making Queenstown a home

Posted from Queenstown, Otago, New Zealand.

After two weeks in Queenstown I have seen very little and gotten barely acquainted with the little town I have come to know as home. Work, as it’s turning out, has been consuming a lot of my time. I’m not terribly bothered by this, though. I need the money, especially after draining my bank account to within inches of its life from all the traveling I did this past year.

Queenstown is relatively expensive. When I was here four years ago I found it very easy to spend money in this town, which is why I’m rather happy to have found a room closer to Frankton, a suburb just ten minutes down the road. I’m hoping this distance will help me withstand the magnetic lure of the party life that QT offers. A very fun party life comparable to Pub Street in Siem Reap. Oh yes. It’s easy to spend money in Queenstown. And everyone knows I don’t mind a beer or two.

 

The view of Lake Wakatipu is stunning from the deck. The top deck there is where I enjoy a beer after work.

The view of Lake Wakatipu is stunning from the deck. The top deck there is where I enjoy a beer after work.

I’m sharing a three-bedroom flat with a Kiwi dude and his huge Rottweiler named Mana. The view is stunning. I think I moved into this place for just the view. Or it could have been the deck. I have a king-sized bed. And my rent is reasonable, though not as much as I would want to pay for a room in somewhere like Toronto. At $170/week (which includes bills) that’s $735/month. I had my own two-bedroom apartment in Port Colborne that was cheaper than this room. But the journey of house hunting here was frought with terror and disgust. People wanted extortion-ary amounts of money for shit holes. I mean dumps. Closets. Boarding houses that a sand-blaster couldn’t have helped. There was no love, care or regard for anything. Which I suppose is understandable when there’s nothing but transients making their way through town year after year. But most of these places were not homes. They were merely rundown shacks that will need to be gutted, sterilized or burnt to the ground in another 20 years. So when I rocked into my landlord’s pad I thought about it for five minutes and said I’d take it.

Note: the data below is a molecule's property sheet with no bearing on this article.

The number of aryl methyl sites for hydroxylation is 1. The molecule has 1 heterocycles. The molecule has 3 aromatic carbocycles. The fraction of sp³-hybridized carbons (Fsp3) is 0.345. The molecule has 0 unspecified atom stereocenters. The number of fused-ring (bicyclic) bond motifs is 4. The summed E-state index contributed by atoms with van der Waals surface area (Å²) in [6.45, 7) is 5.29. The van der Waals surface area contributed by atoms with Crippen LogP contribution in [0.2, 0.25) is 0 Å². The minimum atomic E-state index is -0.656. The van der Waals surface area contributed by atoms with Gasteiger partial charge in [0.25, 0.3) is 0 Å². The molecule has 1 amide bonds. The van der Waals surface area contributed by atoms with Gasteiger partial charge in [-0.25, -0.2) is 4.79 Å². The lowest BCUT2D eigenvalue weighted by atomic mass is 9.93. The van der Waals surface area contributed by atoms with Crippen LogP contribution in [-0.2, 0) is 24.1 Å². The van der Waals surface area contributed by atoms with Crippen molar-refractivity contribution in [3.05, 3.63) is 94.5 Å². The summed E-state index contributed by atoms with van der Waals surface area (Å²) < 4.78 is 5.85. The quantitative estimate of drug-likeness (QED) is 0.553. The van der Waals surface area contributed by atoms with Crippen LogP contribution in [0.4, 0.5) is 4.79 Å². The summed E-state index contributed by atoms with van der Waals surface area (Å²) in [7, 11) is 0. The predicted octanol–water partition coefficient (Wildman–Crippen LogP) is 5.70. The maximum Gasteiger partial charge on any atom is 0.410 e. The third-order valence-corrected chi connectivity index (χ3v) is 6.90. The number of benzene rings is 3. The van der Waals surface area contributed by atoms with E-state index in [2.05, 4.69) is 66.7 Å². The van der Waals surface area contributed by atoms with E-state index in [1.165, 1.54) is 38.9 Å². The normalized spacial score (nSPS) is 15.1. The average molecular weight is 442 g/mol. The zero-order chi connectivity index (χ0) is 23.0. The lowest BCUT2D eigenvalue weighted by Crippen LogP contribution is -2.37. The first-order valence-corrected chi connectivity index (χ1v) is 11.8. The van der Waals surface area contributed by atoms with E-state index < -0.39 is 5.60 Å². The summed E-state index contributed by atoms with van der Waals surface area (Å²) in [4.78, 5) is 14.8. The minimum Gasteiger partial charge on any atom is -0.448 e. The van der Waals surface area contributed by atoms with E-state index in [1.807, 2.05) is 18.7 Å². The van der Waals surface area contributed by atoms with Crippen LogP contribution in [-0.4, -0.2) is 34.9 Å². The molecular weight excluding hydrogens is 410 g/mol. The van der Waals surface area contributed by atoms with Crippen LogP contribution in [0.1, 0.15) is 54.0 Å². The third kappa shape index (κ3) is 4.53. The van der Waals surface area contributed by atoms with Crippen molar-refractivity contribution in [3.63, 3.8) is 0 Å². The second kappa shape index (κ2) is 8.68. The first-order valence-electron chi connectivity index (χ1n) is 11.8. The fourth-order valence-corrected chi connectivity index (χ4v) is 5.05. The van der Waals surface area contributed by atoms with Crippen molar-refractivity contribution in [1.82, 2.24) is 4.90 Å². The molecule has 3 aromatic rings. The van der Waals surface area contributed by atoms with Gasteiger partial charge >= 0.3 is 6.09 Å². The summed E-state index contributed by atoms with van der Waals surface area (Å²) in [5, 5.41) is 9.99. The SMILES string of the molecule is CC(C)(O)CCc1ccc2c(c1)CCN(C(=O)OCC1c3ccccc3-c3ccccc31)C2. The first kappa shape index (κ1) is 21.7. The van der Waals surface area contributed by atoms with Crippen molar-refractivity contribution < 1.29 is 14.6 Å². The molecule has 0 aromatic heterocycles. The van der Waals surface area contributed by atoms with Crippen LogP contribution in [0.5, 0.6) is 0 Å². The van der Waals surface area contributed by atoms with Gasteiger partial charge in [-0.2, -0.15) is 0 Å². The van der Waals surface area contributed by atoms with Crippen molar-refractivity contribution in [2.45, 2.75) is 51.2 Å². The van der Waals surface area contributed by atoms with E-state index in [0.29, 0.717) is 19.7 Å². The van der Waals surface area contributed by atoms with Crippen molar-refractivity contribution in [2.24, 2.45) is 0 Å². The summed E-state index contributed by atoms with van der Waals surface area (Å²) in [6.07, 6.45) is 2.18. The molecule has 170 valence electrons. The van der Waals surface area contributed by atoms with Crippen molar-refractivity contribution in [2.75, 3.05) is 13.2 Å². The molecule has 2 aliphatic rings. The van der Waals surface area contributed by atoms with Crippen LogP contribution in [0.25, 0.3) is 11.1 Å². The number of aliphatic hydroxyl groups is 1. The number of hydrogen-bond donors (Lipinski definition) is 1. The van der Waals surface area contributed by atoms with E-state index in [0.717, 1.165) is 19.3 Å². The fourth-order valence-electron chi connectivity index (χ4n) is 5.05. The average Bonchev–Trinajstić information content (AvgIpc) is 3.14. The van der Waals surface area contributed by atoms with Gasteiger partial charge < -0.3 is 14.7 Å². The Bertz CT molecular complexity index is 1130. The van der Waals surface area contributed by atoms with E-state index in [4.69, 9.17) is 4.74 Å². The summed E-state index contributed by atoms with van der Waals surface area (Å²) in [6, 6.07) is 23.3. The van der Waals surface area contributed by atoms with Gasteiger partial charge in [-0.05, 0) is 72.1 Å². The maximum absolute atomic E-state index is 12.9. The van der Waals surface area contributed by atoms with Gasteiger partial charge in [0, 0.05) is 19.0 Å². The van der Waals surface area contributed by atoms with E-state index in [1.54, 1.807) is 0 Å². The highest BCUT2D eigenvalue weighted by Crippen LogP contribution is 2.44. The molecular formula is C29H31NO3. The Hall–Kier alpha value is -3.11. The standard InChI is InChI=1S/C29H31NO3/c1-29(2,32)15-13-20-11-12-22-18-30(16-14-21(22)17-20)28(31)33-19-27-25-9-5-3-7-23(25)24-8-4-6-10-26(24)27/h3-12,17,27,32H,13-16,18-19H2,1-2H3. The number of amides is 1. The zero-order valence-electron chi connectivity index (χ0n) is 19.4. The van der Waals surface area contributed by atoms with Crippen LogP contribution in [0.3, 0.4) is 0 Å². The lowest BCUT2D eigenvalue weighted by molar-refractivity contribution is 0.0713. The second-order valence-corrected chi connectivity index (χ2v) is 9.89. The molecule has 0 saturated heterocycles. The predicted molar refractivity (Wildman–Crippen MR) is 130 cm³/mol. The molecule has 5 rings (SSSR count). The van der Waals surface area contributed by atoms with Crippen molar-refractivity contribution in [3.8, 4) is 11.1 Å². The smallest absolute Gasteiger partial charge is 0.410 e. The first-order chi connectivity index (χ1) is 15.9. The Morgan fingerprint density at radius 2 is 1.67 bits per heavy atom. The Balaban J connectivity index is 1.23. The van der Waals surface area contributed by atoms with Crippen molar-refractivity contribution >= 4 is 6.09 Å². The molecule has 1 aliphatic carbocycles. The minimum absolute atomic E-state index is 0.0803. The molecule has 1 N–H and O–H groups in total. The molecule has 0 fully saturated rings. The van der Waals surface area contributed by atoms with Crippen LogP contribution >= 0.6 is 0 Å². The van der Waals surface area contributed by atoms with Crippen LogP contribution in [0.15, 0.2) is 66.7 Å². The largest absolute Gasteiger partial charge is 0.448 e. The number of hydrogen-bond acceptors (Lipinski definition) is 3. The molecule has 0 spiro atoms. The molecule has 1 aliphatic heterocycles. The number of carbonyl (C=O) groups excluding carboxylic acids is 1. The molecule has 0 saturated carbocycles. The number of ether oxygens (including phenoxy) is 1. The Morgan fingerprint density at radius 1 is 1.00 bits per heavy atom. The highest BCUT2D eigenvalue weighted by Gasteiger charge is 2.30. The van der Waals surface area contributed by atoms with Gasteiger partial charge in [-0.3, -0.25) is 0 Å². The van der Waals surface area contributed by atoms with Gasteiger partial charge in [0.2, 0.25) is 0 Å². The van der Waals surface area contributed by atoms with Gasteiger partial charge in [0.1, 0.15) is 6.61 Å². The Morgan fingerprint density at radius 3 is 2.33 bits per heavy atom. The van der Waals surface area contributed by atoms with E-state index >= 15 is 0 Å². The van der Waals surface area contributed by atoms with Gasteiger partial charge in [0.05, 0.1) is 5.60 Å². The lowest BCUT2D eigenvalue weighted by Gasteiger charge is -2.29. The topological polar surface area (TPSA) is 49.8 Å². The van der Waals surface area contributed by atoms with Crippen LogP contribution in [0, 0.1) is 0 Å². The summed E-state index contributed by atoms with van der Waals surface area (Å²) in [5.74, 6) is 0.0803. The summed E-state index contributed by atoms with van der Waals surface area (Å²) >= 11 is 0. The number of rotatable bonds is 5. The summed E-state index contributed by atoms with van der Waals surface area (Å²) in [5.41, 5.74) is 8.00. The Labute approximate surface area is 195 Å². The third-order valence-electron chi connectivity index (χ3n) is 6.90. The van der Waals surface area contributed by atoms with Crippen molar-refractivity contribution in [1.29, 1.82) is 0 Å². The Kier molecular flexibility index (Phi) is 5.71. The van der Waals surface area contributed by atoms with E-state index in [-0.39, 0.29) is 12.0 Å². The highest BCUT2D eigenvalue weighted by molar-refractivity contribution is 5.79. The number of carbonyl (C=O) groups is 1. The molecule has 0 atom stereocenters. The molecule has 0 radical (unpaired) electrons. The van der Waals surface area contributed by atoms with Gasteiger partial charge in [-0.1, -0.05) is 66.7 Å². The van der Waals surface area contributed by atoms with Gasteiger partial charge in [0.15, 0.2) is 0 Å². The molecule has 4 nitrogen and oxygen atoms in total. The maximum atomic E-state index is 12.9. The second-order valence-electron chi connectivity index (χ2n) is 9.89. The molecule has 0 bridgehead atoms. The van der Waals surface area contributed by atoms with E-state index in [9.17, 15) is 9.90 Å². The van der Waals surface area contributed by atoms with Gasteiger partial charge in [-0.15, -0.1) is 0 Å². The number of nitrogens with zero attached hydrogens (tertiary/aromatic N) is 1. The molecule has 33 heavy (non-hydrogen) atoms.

Buying a car in a foreign land is not as bold as buying a house. Both, however, come with their pitfalls.

Buying a car in a foreign land is not as bold as buying a house. Both, however, come with their pitfalls.

Next came the adventure of the car. Being that I live out of town and that work is out of town in two opposite directions, I needed to get a car. One of the tandem instructors at work, Olly, a Scottish fella who you can tell is the kind who needs to stay busy by piling project after project onto his plate (and he gets them completed!) helped me test drive a car that we decided was worthy. The guy wanted $1600 for the car, so I offered him $1400 on the spot and he took it. That car is currently in about 100 pieces on Olly’s lawn. It had a coolant leak that neither of us noticed, because I would have noticed something like this on a car (hahaha) and Olly needed a project. He found a burst hose. So sometimes next week I’ll get my vehicle back and hopefully have no more issues. It’s a good little shitbox. It’s my little shitbox – with the steering wheel on the wrong side.

The other day at work, four helicopter popped in. They just popped on in. Hello.

The other day at work, four helicopters popped in. They just popped on in. Hello.

But that’s about it for now. I’m hoping for a few weather days in the next few weeks – not because I don’t want to work, but because as staff we get access to some of the local attractions at a heartily discounted price. I kinda want to take advantage of this perk. In the meantime I’ll be working my 7-day week, trying to eat gluten-free, trying to stay away from excessive partying, and keep trying to talk myself into taking up a work-out regime. Some of these things are losing battles from the get-go.

9 Responses to making Queenstown a home

  1. Exciting to read about your arrival in a new home while I’m in the midst of organising the departure from my current one. 🙂

    tash November 17, 2013 at 3:46 pm Reply

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